By Christina Morris, L.Ac. & Jeffrey Weidmann, L.Ac.
After many years of skepticism and reluctance by the western medical system, acupuncture is becoming a more accepted form of medical treatment in the United States. More and more doctors are referring their patients for acupuncture, and in the past few years hospitals offering acupuncture treatments have more than doubled. Studies show that acupuncture can be as effective as some medications, but without the side effects. Acupuncture is successful in both treating a wide range of health conditions and when used as preventative medicine. The World Health Organization has recommended acupuncture in the treatment of over 43 health conditions.
A common healthcare concern that has become a health-scare, centers on prescription medications. The general public has a widespread reluctance to taking prescription medication due to the many side effects that result from taking these drugs. Some of these side effects have yet to be discovered. This is especially true when certain drugs are pulled off the market for being unsafe. For example, Vioxx, is said to increase the risk of heart attacks and strokes. Although many doctors are still quick to write prescriptions for medications, an increasing number of doctors are now recommending alternative therapies such as acupuncture, dietary modifications and exercise before prescribing medication. There are also an increasing number of patients who are educating themselves on the various healthcare options and are seeking out alternative therapies on their own. According to a 2002 National Health Interview Survey performed by the National Center for Health Statistics (NCHS), 36 percent of American adults used some form of complementary and alternative medicine in the past 12 months. This percentage has certainly risen since 2002.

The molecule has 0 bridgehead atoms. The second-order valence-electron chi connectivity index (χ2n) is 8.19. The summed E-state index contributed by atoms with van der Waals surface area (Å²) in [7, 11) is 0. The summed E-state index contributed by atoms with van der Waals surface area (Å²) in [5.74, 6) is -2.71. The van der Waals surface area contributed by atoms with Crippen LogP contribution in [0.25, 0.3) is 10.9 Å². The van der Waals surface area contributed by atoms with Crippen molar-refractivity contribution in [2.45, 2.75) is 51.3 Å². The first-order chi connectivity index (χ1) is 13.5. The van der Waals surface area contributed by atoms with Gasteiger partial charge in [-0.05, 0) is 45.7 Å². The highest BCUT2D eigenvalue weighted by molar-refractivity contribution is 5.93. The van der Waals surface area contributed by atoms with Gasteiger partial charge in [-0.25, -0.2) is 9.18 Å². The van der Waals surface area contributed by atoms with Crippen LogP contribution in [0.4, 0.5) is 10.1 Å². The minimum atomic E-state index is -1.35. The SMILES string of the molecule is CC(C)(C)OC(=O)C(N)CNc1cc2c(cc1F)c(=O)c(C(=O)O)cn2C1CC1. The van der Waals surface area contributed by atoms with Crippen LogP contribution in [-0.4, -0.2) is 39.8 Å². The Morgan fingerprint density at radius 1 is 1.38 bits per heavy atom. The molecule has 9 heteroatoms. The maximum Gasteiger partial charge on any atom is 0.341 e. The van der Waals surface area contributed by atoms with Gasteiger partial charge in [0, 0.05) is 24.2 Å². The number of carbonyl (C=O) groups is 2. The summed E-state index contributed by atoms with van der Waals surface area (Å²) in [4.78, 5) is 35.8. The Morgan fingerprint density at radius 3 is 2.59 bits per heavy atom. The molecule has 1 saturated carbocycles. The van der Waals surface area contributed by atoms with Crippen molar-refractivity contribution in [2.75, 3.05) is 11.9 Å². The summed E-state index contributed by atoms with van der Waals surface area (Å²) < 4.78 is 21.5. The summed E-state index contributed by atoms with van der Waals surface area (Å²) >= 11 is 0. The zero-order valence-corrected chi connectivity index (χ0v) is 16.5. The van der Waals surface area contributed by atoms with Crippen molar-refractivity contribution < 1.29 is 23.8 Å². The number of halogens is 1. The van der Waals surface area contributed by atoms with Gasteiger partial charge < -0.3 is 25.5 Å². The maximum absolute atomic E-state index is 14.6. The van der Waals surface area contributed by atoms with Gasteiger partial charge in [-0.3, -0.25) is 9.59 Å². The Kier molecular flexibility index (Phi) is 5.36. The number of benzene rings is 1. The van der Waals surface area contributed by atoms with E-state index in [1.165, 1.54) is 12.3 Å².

Research studies have shown that acupuncture can be as effective or even more effective then some medications. One study published September 22, 2004, in the journal Anesthesia and Analgesia, confirms that acupuncture is more effective for postoperative nausea and vomiting, than Zofran, a commonly prescribed anti-nausea drug. According to Duke anesthesiologist Tong Joo (T.J.) Gan, M.D., who led the trial, patients that received the acupuncture had a more comfortable recovery when compared to those who took the anti-nausea medication. Dr. Gan also stated that in areas of nausea, pain control and general satisfaction, acupuncture appears to be more effective than the most commonly used medication, with few to no side effects. Not only was this anti-nausea medication not as effective as acupuncture, but this drug also had caused drowsiness, dizziness, headaches, diarrhea or constipation. Other than an occasional bruise with acupuncture, there are very few, if any side effects.
Acupuncture is not only limited to people. Veterinarians around the country are taking veterinary acupuncture courses and incorporating acupuncture into their practices. It is interesting to note that animals have no preconceived notions about acupuncture and how it may help them. They don’t know what acupuncture is or what it is for. So when animals are being effectively treated for numerous ailments such as arthritis and respiratory conditions, you know it must really work. “It is not uncommon for animals suffering from arthritis to get immediate pain relief from acupuncture after a single treatment. Animals who come into the office barely able to walk due to pain often leave the office wagging their tails and walking with no problems,” said Dr. Christine Wilson, a veterinarian who performs acupuncture on animals in Albuquerque, New Mexico. “It just goes to show that acupuncture is an effective form of treatment whether it’s for a person or an animal.”
With all the positive results surrounding acupuncture, doctors are referring patients to acupuncturists for a broad range of health concerns. “I refer my patients for acupuncture for just about everything: migraines, dysmenorrhea, arthritis, weight loss, etc. The results are very positive, I use it myself,” says Dr. Millicent Comrie, a Gynecologist in Brooklyn Heights. “It really helps reduce stress and improve overall health and well-being.” Dr. Margarita Sassone, also a Gynecologist located in Brooklyn says, “I refer patients for acupuncture for chronic pain, polycystic ovarian syndrome, infertility, anxiety, sinusitis, and respiratory problems to name a few.” Now that doctors, veterinarians, patients, and pets are all seeing the benefits of acupuncture, its popularity and acceptance will continue to grow.